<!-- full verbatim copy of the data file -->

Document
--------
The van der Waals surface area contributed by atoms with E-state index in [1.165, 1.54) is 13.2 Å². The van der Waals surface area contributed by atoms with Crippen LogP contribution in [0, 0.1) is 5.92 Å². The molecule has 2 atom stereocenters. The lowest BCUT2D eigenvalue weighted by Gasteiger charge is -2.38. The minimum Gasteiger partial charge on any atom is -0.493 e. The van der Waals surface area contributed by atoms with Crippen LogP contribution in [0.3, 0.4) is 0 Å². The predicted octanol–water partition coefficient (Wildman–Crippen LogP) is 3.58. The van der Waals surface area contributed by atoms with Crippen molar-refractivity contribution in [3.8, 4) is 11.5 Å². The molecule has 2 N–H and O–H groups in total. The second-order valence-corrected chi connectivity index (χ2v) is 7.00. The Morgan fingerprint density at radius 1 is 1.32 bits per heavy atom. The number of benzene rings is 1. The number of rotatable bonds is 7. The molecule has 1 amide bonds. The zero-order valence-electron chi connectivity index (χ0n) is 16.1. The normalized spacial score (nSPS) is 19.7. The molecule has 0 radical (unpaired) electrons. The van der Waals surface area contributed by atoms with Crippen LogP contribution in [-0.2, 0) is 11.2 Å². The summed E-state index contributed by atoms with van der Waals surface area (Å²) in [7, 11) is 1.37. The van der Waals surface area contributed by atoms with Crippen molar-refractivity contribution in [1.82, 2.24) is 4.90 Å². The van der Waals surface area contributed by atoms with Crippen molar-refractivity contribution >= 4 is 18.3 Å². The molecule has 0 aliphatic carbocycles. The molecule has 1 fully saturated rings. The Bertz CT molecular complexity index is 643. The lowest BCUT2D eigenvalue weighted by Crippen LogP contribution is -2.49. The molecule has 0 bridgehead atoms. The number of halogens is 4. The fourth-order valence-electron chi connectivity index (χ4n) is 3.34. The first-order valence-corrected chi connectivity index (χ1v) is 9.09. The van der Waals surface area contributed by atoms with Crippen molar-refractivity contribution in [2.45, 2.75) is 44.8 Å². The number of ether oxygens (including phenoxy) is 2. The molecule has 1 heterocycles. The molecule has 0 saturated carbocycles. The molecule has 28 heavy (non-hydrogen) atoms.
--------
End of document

The van der Waals surface area contributed by atoms with E-state index in [1.165, 1.54) is 13.2 Å². The van der Waals surface area contributed by atoms with Crippen LogP contribution in [0, 0.1) is 5.92 Å². The molecule has 2 atom stereocenters. The lowest BCUT2D eigenvalue weighted by Gasteiger charge is -2.38. The minimum Gasteiger partial charge on any atom is -0.493 e. The van der Waals surface area contributed by atoms with Crippen LogP contribution in [0.3, 0.4) is 0 Å². The predicted octanol–water partition coefficient (Wildman–Crippen LogP) is 3.58. The van der Waals surface area contributed by atoms with Crippen molar-refractivity contribution in [3.8, 4) is 11.5 Å². The molecule has 2 N–H and O–H groups in total. The second-order valence-corrected chi connectivity index (χ2v) is 7.00. The Morgan fingerprint density at radius 1 is 1.32 bits per heavy atom. The number of benzene rings is 1. The number of rotatable bonds is 7. The molecule has 1 amide bonds. The zero-order valence-electron chi connectivity index (χ0n) is 16.1. The normalized spacial score (nSPS) is 19.7. The molecule has 0 radical (unpaired) electrons. The van der Waals surface area contributed by atoms with Crippen LogP contribution in [-0.2, 0) is 11.2 Å². The summed E-state index contributed by atoms with van der Waals surface area (Å²) in [7, 11) is 1.37. The van der Waals surface area contributed by atoms with Crippen molar-refractivity contribution in [1.82, 2.24) is 4.90 Å². The van der Waals surface area contributed by atoms with Crippen molar-refractivity contribution >= 4 is 18.3 Å². The molecule has 0 aliphatic carbocycles. The molecule has 1 fully saturated rings. The Bertz CT molecular complexity index is 643. The lowest BCUT2D eigenvalue weighted by Crippen LogP contribution is -2.49. The molecule has 0 bridgehead atoms. The number of halogens is 4. The fourth-order valence-electron chi connectivity index (χ4n) is 3.34. The first-order valence-corrected chi connectivity index (χ1v) is 9.09. The van der Waals surface area contributed by atoms with Crippen molar-refractivity contribution in [2.45, 2.75) is 44.8 Å². The number of ether oxygens (including phenoxy) is 2. The molecule has 1 heterocycles. The molecule has 0 saturated carbocycles. The molecule has 28 heavy (non-hydrogen) atoms.